Byte Contents Meaning
0–10 11 bytes Field name in ASCII (zero-filled)
11 1 byte Field type. Allowed values: C, D, F, L, M, or N (see next table for meanings)
12–15 4 bytes Reserved
16 1 byte Field length in binary (maximum 254 (0xFE)).
17 1 byte Field decimal count in binary
18–19 2 bytes Work area ID
20 1 byte Example
21–30 10 bytes Reserved
31 1 byte Production MDX field flag; 1 if field has an index tag in the production MDX file, 0 if not

Database records[edit]

Each record begins with a 1-byte "deletion" flag. The byte's value is a space (0x20), if the record is active, or an asterisk (0x2A), if the record is deleted. Fields are packed into records without field separators or record terminators.

All field data is ASCII. Depending on the field's type, the application imposes further restrictions:

Field types in dBase level 5
Field type Mnemonic What it accepts
C Character Any ASCII text (padded with spaces up to the field's length)
D Date Numbers and a character to separate month, day, and year (stored internally as 8 digits in YYYYMMDD format)
F Floating point -, ., 09 (right justified, padded with whitespaces)
L Logical Y, y, N, n, T, t, F, f, or ? (when uninitialized)
M Memo Any ASCII text (stored internally as 10 digits representing a .dbt block number, right justified, padded with whitespaces)
N Numeric -, ., 09 (right justified, padded with whitespaces)

Memo fields and the .DBT file[edit]

A memo (.DBT) file consists of blocks numbered sequentially (0,1,2, and so on). SET BLOCKSIZE determines the size of each block. The first block, block 0, is the memo file header.

Each memo field of each record in the .DBF file contains the number of the block (in ASCII) where the memo field begins. If the memo field contains no data, the .DBF file contains blanks (0x20) rather than a number.

When a memo field's content changes, its block number may also change. I.e. the memo gets relocated. In that case, the number in the .DBF file gets updated.

In dBASE III PLUS, the space consumed by deleted text in a memo field cannot be reused — the .DBT file size grows each time text is added, even if other text has been deleted. dBASE for DOS may reuse that space for new text. dBASE IQ PLUS always appended new text to the end of the .dbt file.

Other file types found in dBASE[edit]

dBASE defines many types of files. It also recognizes some operating system files and files from other products. The table below lists the most commonly used formats first. It was compiled from the documentation of dBASE III+, dBASE IV, and dBASE CLASSIC.[10]

File types recognized by dBASE, up to dBASE CLASSIC
Extension File content
.DBF Database file
.DBK Database backup file
.DBO Command and procedure object file
.DBT Database memo file
.DEF Selector definition file
.DEM Define statements for a CUA form
.DIF Data Interchange Format, or VisiCalc file; used with APPEND FROM and COPY TO
.DOC Documentation file; Applications Generator only
.ERR Created if an error occurs during form generation, or if an unrecoverable error occurs
.FIL Files list design object file
.EMO Compiled format (.fmt) file
.FMT Generated format file; from .scr file
.FNL Report binary name list file
.FR3 Renamed old dBASE HI report form (.frm) file
.ERG Generated report form file; from .frm file
.FRM Report form file
.FRO Compiled report form (.ERG) file
.FW2, .FW3, .FW4 Framework spreadsheet or database file; used for import and export
.GEN Template file
.GRP Windows group file for dBASE for DOS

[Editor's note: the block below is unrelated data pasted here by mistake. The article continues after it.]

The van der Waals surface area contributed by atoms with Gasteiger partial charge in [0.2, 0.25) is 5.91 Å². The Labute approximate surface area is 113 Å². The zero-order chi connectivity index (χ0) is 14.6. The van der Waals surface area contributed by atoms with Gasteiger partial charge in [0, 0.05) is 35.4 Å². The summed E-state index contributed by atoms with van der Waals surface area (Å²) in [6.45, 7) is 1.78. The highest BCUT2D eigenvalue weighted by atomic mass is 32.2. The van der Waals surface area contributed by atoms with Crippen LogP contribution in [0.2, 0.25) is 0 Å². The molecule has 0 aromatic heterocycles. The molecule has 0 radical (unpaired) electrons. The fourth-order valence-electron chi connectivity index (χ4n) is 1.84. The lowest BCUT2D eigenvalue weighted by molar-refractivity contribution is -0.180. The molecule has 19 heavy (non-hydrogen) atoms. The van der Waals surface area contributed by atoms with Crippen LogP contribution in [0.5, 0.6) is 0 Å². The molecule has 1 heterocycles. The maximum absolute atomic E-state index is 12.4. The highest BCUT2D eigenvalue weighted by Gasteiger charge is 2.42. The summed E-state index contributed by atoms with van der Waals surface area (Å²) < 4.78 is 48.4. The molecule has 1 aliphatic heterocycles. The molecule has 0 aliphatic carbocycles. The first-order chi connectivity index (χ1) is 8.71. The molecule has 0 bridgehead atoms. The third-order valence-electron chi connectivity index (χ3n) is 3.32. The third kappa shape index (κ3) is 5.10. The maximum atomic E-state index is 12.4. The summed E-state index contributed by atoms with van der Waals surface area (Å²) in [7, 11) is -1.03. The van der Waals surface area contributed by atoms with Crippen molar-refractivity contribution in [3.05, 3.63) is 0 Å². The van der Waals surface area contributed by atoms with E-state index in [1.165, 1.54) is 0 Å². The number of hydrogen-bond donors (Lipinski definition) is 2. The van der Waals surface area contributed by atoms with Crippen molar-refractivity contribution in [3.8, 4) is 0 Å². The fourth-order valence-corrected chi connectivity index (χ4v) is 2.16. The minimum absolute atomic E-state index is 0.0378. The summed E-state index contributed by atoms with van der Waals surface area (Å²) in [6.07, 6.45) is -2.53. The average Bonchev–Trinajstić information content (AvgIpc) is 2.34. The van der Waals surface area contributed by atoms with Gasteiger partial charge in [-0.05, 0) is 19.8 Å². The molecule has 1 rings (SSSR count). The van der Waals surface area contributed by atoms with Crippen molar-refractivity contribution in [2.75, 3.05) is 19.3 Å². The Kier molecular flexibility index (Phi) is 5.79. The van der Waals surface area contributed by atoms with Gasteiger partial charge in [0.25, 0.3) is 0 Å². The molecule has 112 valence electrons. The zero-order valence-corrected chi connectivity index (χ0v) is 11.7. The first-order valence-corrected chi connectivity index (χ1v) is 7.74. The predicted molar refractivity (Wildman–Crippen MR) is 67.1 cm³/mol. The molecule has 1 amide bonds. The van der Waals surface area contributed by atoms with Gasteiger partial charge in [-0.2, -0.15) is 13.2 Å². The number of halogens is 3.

.HLP dBASE for DOS help files
.ICO dBASE for DOS icon file under Windows
.INI Windows-like INI file to save Label Designer and IDE state information.
.KEY Keystroke macro library file
.LB3 Renamed old dBASE III label form (.LBL) file
.LBG Generated label form file; from .LBL file
.LBL Label form file
.LBO Compiled label form (.LBL) file
.LOG Transaction log file
.LNL Label binary name list file
.MBK Multiple index backup file
.MDX Multiple index file
.MEM Memory file
.NDX Single index file
.OVL dBASE for DOS overlay file
PIF Microsoft Windows file for non-Windows applications
.POP Pop-up menu design object file; Applications Generator only
.PR2 Printer driver file
.PRD A file containing printer driver information for DBSETUP
.PRF Print form file
.PRG dBASE command or procedure file
.PRS dBASE SQL command or procedure file
.PRT Printer output file
.QBE QBE query file
.QBO Compiled QBE query (.QBE) file
.QRY dBASE El query file
.RES Resource file
.RPD RapidFile file; used for import and export
.SC3 Renamed old dBASE III screen (.SCR) file
.SCR Screen file
.SNL Screen binary name list file
.STR Structure list design object file; Applications Generator only
.T44/.W44 Intermediate work files; used by SORT and INDEX
.TBK Database memo backup file
.TXT ASCII text output file
.UPD QBE update query file
.UPO Compiled QBE update query (.UPD) file
.VAL Values list design object file; Applications Generator only
.VMC Configuration file; for Virtual Memory Manager (VMM)
.VUE View file
.WIN Logical window save file
.WKS, .WK1 Lotus 1-2-3 file; used with APPEND FROM and COPY TO

See also[edit]

  • Clipper – Compiler for xBase
  • File format – Structure of information stored on a computer
  • FoxBASE – Programming language


  1. ^ Powell, David B. (1984-02-07). "From Basement To Boardroom". PC Magazine. p. 131. Retrieved 24 October 2013.
  2. ^ Powell, David B. (1984-02-07). "From Basement to Boardroom". PC Magazine: 131–135. Retrieved 2014-08-15.
  3. ^ "dBASE Table File Format (DBF)". Digitalpreservation.gov. 8 October 2012. Retrieved 2014-08-15.
  4. ^ "dBASE Documentation Download - dBase, LLC". Dbase.com. Retrieved 2014-08-15.
  5. ^ Bachmann, Erik. "Xbase Data file (*.dbf)". www.clicketyclick.dk.
  6. ^ "dBASE .DBF File Structure". Dbase.com. Retrieved 2014-08-15.
  7. ^ Jean-Pierre Martel. "AutoIncrement Fields". Dbase.com. Retrieved 2014-08-15.
  8. ^ Jean-Pierre Martel. "New BDE 5.1.0 and Visual dBASE 7.01". Dbase.com. Retrieved 2014-08-15.
  9. ^ "DBase Plus Help 8".
  10. ^ "dBASE Classic". dBASE Classic. Retrieved 2014-08-15.

Further reading[edit]

External links[edit]